What to expect from the TiE Global Summit 2016

What to expect from the TiE Global Summit 2016

13th December,2016: Yesterday morning, I received a call from an early-stage entrepreneur who wanted to know my views on whether he should be attending the two-day TiE Global Summit 2016 or not at the Taj Palace, New Delhi on the 16th &17th December, 2016. While my instant reply to him was ,“Yes, of course you should!”, I myself was  left with some food for thought that what and how could he possibly gain from an event like TiE.

Is TiE just another startup event or does it have something exclusive to offer you? You can find objective details about the event here . Started in the year 1992 in Silicon Valley by a group of successful entrepreneurs, TiE has completed 25 years of fostering entrepreneurship across the world.

 Here is a look at what one could expect from the Summit and a few tips on how you can benefit the most from it as a startup:

What’s new? The ‘Global’ angle

 Last week, Indian startups Ola and Flipkart urged the government to design policies which could favour homegrown companies and help them battle with foreign players, such as Amazon and Uber. This had aroused much debate on the Indian vs global startups in the media. The TIE event this year might give a chance to startups to better understand the battle between homegrown and global, and how  the two can work together to build global brands. What is there to learn from global business models?

 Vijay Menon, Executive Director, TiE Global Summit, says that this is the first time 400 plus global charter members of TiE will be attending an event.

“The theme of the entire event is  how  Indian businesses can go global. We have speakers like Travis Cordell Kalanick, Co-Founder, Uber and Sanjay Mehrotra, Co-Founder, Scandisk who will talk about how they took their companies global.”

Menon says that Indian startups must think of building global companies with word class standards. There is also a talk and Q n A session by Amitabh Kant, CEO, Niti Ayog; the man behind “Make in India” who will answer specific queries from the startup world. Menon claims this event will  focus on promoting collaboration between Indian startups and successful startups in the US, Europe and Asia especially China and sharing best practices from these markets.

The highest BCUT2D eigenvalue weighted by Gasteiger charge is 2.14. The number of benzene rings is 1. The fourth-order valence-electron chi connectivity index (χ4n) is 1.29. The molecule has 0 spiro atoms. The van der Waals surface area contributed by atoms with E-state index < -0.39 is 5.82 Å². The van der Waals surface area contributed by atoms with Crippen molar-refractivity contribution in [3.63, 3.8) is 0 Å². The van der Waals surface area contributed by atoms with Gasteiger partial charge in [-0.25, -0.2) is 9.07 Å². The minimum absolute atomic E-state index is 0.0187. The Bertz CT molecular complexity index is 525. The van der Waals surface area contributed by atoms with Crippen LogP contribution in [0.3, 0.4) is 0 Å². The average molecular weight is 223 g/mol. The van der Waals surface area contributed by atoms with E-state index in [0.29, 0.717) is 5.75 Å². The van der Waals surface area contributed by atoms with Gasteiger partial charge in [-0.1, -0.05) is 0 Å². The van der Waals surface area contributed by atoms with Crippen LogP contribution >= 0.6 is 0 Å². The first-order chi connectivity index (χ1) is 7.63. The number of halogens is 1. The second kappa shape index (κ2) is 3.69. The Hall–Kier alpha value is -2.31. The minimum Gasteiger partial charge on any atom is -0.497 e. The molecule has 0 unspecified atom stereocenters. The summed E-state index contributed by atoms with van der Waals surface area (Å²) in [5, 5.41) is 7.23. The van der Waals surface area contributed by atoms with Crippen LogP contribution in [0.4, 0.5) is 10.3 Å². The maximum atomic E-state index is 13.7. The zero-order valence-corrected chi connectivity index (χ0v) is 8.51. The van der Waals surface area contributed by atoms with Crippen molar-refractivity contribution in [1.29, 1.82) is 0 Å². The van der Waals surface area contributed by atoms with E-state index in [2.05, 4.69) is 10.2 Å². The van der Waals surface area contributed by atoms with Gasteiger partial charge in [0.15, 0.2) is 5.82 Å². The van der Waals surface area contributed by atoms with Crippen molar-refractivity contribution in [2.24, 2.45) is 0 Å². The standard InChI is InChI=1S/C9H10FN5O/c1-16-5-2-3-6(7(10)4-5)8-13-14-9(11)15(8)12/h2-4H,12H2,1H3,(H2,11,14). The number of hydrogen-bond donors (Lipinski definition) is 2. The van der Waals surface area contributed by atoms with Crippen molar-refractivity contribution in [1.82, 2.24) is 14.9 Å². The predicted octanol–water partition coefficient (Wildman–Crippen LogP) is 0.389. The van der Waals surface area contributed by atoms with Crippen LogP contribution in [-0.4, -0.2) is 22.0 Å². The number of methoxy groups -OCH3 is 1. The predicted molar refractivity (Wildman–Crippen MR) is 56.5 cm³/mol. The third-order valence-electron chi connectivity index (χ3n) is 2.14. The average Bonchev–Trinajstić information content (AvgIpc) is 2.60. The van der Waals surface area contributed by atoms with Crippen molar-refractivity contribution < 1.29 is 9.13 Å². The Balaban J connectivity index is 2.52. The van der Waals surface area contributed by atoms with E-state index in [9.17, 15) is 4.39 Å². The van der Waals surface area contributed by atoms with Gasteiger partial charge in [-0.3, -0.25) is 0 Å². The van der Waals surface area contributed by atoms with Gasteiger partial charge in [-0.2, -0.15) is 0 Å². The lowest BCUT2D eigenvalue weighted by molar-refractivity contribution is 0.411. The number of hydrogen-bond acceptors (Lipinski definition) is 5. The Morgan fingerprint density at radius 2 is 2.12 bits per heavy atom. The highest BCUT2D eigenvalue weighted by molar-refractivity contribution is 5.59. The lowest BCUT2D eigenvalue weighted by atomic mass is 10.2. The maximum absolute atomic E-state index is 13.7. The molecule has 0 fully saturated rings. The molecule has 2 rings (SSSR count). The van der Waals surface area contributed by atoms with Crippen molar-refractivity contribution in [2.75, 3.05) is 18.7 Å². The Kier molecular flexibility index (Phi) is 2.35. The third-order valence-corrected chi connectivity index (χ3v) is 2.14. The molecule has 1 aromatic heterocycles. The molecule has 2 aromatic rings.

Networking with a purpose

 If you are planning to go just for “networking”, it might be a waste of time. The event is huge and 2-3 minutes talk with a few people will not leave you with many takeaways.

“One must ask himself/herself  what is his/her objective to attend the TiE event? Are you looking for a vendor, investor, funder, co-founder or maybe you are just going to learn from similar businesses? Having a clear objective about networking always helps,”

says Priyank Narayan, Director, Centre for Entrepreneurship at Ashoka University. So, pen down what you are looking for, from networking before you enter the event, which is expected to have a  crowd of more than 3000 entrepreneurs.

 Leverage best practices in Technology

 It is no secret that the VC industry thrives on technology. Technology is gradually becoming a horizontal in startups rather than a vertical. Ajay Chaturvedi, Entrepreneur (Founder, HarVa BPO ) and an author says, “An entrepreneur who is just starting up, must go for an event like TiE to leverage the best practices and applicability of technology. It would be a good idea to do enough homework on the industry/sector she or he is operating in and then go with specific questions on why & how technology can boost her/his business. If one is going with the motive of understanding more about their particular industry or sector, then I am afraid they might be disappointed. Similarly, going there to explore innovations in Technology is futile as well. There is no fundamental research going on in Technology in India. It’s largely commoditized end products and services that can be used for bettering the existing models.”

 Pick and choose carefully

The event has many enticing session options like Light Speed Network, exclusive Meeting with Charter Members, Investor Lounge and other simultaneous panel discussions. More details here . Be careful in what you choose to attend and what you would want to pay the extra fee for. Make a list of what sessions could help and shortlist them rather than attending all of them. Bits and pieces of all sessions will not leave you with a 360 degree view of anything. List down the challenges you are facing in your organization and then pick the sessions. Most entrepreneurs who attend TiE, also fix meetings before hand and it results in better outcomes.

 

One intangible takeaway that I feel all entrepreneurs have from events like TiE is the contagious enthusiasm that drives entrepreneurship. Entrepreneurs from all walks of live join together and inspire each other. Last and most important, don’t forget to follow up with any new person that you meet at the event!

Collect cards wisely, follow up vigorously  and build relationships effectively.

Diksha Dutta is an Indian columnist and media professional. She has a wide experience of writing on startups/VCs/PE during her six-year long stint as a full-time business journalist. At present, she is also working on a book on Indian businesses with Bloomsbury India. Diksha works at Ashoka University, a pioneer in liberal arts education in India. She is based in New Delhi, India.

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